In Rwanda, colline is French for hill


The collines roll on to the horizon, green drifting into dark,
verdant into resigned and all of it into the red quivering sunset.
And me there thinking it back literally for as long
as we have measured it: up eye, down eye, see-us-all bloody eye,
never-stop-rising eye, blind to it all; the victims begging,
their wide eyes screaming, the yelling, the weeping,
the hoarse men grunting, excited to be on the hunt.

Thus it has gone and thus it goes still, repeating ever so,
their echoes floating up and down the valleys below—
les pauvres, the ones we sit and watch go home
to the cool, cool dark—the loam of them drifting off into green,
resigned into verdant, and all of it under the crimson sun,
literally for as long as it has watched us.


My home in Rwanda (I was there as a Bahá’í to teach my religion) looked to the west over the collines (pronounced cull-LEANs) directly into the most spectacular sunsets. Beyond this, the poem ties together a number of other thoughts and memories of Africa:

• it’s beauty. The vista of rolling, green treed hills fading into black at the horizon was stunning.

• Rwanda is close to the equator but in the highlands of Africa. The sun at that latitude often seemed to be a big, red eye burning into the horizon as it set.

• Africa is the birthplace of humanity. We do not know the exact region where homo sapiens first evolved, but it was probably close to Rwanda, in Central Africa. In any case, it is in Africa where we, as a species, first developed the concept of, and started measuring, time.

• it would be comforting to think that the 1994 Rwandan genocide was an isolated event. Sadly it is not, and not just in Rwanda but throughout the entire continent. Tribal dominance and warfare have been and is, in Africa, just as unrelenting as every other form of political violence has been, and is, throughout the rest of the world. What makes it so disheartening in Rwanda is not only that it happened in 1994, and before that in the early 1960s, and is still happening today north of Rwanda, in Uganda, and over the western border in the Congo.  Moreover, the very personal nature of this kind of violence typifies African conflicts: up front and personal, usually machete, and often, neighbor to neighbor.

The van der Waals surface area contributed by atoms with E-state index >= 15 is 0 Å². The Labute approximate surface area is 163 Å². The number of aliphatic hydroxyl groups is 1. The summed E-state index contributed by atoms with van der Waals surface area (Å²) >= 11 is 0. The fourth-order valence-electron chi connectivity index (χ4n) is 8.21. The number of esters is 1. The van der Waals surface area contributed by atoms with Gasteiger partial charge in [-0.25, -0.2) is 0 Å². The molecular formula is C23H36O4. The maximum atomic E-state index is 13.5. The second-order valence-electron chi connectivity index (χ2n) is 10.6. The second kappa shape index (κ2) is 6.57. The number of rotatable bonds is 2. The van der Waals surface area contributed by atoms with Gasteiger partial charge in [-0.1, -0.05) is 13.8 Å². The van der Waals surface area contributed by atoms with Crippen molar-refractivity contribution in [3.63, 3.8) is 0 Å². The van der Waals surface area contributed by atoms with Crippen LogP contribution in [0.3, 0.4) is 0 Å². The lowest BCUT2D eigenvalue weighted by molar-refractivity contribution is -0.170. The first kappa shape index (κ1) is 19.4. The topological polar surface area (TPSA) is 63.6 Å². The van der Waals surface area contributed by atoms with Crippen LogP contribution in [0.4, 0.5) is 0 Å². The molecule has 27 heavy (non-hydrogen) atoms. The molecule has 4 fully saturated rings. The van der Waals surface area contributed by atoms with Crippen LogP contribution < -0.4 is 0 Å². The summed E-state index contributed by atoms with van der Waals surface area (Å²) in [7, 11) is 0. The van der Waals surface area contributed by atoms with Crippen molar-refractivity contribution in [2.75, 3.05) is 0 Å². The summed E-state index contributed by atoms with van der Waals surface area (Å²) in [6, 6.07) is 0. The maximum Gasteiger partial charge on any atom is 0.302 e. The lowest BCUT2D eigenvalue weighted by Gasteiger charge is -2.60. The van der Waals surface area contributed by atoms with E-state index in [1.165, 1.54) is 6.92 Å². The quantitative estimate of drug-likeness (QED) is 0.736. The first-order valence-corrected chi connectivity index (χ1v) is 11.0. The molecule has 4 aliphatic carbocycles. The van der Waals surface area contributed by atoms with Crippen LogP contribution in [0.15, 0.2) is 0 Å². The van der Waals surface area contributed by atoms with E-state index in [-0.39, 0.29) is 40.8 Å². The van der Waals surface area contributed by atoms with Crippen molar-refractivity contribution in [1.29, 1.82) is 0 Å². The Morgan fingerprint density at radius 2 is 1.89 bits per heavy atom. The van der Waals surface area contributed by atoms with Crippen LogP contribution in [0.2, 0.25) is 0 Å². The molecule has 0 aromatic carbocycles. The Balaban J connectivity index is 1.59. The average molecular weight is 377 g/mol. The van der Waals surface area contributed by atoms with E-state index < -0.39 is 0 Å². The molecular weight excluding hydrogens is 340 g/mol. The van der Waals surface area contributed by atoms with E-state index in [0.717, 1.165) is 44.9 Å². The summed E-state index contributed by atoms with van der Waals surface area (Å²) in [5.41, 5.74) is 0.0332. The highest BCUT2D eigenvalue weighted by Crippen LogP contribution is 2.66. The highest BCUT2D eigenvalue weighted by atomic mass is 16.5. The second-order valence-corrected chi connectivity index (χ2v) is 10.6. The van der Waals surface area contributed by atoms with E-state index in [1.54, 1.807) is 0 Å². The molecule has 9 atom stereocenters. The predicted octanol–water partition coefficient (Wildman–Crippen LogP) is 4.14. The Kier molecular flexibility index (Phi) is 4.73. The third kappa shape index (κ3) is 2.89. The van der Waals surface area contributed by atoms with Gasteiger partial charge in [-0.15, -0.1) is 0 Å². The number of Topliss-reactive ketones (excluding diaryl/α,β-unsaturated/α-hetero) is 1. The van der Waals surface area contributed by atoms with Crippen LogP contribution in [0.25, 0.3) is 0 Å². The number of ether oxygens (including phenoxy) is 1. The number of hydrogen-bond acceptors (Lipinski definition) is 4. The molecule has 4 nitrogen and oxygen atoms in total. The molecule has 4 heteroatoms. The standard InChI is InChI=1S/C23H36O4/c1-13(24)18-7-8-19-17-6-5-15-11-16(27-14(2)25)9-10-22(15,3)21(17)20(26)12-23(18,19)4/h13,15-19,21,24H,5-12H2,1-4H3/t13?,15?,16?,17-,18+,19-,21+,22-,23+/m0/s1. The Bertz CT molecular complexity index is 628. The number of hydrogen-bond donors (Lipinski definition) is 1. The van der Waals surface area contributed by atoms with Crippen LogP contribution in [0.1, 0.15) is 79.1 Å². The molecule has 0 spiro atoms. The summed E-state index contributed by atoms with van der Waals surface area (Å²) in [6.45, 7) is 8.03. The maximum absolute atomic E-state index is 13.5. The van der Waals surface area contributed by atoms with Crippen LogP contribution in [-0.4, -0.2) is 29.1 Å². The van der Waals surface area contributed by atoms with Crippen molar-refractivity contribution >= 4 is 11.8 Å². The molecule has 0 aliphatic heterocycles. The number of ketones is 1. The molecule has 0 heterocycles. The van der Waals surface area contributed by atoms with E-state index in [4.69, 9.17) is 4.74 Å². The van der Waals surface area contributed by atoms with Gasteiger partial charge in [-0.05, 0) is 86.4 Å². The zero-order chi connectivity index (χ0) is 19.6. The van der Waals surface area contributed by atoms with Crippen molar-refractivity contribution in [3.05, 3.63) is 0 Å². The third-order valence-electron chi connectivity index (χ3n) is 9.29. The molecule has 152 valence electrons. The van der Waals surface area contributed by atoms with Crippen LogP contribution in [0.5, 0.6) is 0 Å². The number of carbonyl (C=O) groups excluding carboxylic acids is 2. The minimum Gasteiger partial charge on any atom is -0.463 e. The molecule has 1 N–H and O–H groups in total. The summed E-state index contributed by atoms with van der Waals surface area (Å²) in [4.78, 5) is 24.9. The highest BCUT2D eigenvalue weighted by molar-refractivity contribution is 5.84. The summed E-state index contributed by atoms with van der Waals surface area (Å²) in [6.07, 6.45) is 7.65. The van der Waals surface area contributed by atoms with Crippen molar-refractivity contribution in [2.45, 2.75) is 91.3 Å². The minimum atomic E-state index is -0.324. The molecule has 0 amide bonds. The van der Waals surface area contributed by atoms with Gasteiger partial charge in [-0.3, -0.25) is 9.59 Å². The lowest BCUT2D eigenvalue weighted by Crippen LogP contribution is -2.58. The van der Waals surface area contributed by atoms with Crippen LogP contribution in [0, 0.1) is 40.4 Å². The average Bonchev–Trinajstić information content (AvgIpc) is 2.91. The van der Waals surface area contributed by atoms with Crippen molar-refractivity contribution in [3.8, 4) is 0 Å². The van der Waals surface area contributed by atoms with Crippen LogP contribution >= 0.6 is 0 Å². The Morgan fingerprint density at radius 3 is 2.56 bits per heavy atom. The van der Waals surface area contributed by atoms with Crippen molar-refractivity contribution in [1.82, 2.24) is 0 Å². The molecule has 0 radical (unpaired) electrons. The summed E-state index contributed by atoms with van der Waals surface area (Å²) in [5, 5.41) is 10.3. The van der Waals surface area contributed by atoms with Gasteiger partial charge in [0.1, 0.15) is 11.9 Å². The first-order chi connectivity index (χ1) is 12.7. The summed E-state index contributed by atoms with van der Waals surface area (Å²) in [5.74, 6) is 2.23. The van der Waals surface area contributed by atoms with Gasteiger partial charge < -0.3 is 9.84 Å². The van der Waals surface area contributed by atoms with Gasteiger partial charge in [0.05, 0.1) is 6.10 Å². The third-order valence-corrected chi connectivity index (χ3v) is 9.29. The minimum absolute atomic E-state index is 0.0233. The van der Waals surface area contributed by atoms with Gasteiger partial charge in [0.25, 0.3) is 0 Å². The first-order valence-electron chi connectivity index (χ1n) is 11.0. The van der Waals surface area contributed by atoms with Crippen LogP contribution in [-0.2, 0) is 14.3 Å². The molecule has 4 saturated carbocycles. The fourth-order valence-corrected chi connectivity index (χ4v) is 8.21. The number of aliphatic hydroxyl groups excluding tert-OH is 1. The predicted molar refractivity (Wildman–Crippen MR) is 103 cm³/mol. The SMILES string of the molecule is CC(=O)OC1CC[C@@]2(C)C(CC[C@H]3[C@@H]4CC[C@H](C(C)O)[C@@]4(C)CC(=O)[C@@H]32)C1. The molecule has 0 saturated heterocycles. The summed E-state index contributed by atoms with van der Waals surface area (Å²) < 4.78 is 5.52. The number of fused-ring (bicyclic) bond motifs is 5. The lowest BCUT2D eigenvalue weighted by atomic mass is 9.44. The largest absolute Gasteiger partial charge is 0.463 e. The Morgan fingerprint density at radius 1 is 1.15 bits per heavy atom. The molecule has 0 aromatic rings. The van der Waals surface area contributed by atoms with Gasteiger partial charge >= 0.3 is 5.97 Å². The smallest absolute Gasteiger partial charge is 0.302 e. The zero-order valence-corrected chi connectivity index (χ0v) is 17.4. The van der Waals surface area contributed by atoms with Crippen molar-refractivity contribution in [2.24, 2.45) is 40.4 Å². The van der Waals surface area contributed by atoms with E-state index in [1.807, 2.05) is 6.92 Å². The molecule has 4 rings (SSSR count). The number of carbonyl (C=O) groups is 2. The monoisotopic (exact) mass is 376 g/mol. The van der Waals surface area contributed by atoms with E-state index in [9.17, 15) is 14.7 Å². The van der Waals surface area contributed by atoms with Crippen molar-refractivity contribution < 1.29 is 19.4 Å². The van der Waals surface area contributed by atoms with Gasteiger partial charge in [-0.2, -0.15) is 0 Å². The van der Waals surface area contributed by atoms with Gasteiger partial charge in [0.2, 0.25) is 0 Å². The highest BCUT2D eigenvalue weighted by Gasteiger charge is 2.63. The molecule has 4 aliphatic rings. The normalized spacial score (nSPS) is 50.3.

May we all look forward to a day soon to come when the cries of those poor victims of violence—nos pauvres—will no longer be heard anywhere in this sad, beleaguered world, nor will anyone be put to rest in the dark, loamy soil earlier then the time when God calls them.

Thank you for reading In Rwanda, colline is French for hill. I sincerely hope you have enjoyed it and I humbly appreciate your visiting the Book of Pain. As always, I look forward to your comments.

The photograph was taken at Eastern Point Beach in Groton, Connecticut. For more photography, please visit the Book of Bokeh.


Poem and notes © 2013 by John Etheridge; photograph © 2014 by John Etheridge; all rights reserved. The poem and accompanying notes are licensed under the Creative Commons Attribution-Noncommercial-No Derivative Works 3.0 Unported License. This applies to all original written work found on this site, unless noted otherwise. The photograph is not licensed for use or reproduction in any way, unless so granted in writing by the copyright owner.


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8 responses to “In Rwanda, colline is French for hill

  1. Elan Mudrow

    Nice writing! I enjoyed it a lot.
    check out:

    • Thank you for the nice compliment, I appreciate your taking the time to drop a line. And also for the reference to Passion Torn, which I immediately started following because I was blown away by it. Is that your site or one that you are recommending? In either case, thank you so much for the reference! Just the fact that you read my poem and thought to link me up with Passion Torn is a great compliment.

  2. This is a powerful piece. I really enjoyed the sharing of information afterwards. Beautiful and educational. =)

    • Thank you! As I grow older I value my time in Africa more and more. What happened there is a tragedy beyond words that hurts every time I think of it. I can only deal with it in poetry.

  3. Wow. You brought an amazing sunset to your blog, along with a good poem. T

  4. Beautifully done, John. Loved the background to it as well. Not for nothing is Africa known as the ‘dark continent’. Its peoples can be quite vicious, cruel and unforgiving. In fact, although I’ve lived here all my life, I find it can be quite barbaric and am not sure whether it can ever be saved. Of course not all fit that mould and there’s always hope…

    • From my time in Africa, I think the main issue is one of desperation and hope. I firmly believe that if you give a society decent jobs with decent wages and a chance for its children to be educated, there are no obstacles that cannot be overcome. Africa is so beautiful…it is so sad what it is like right now. But as you say, there is always hope…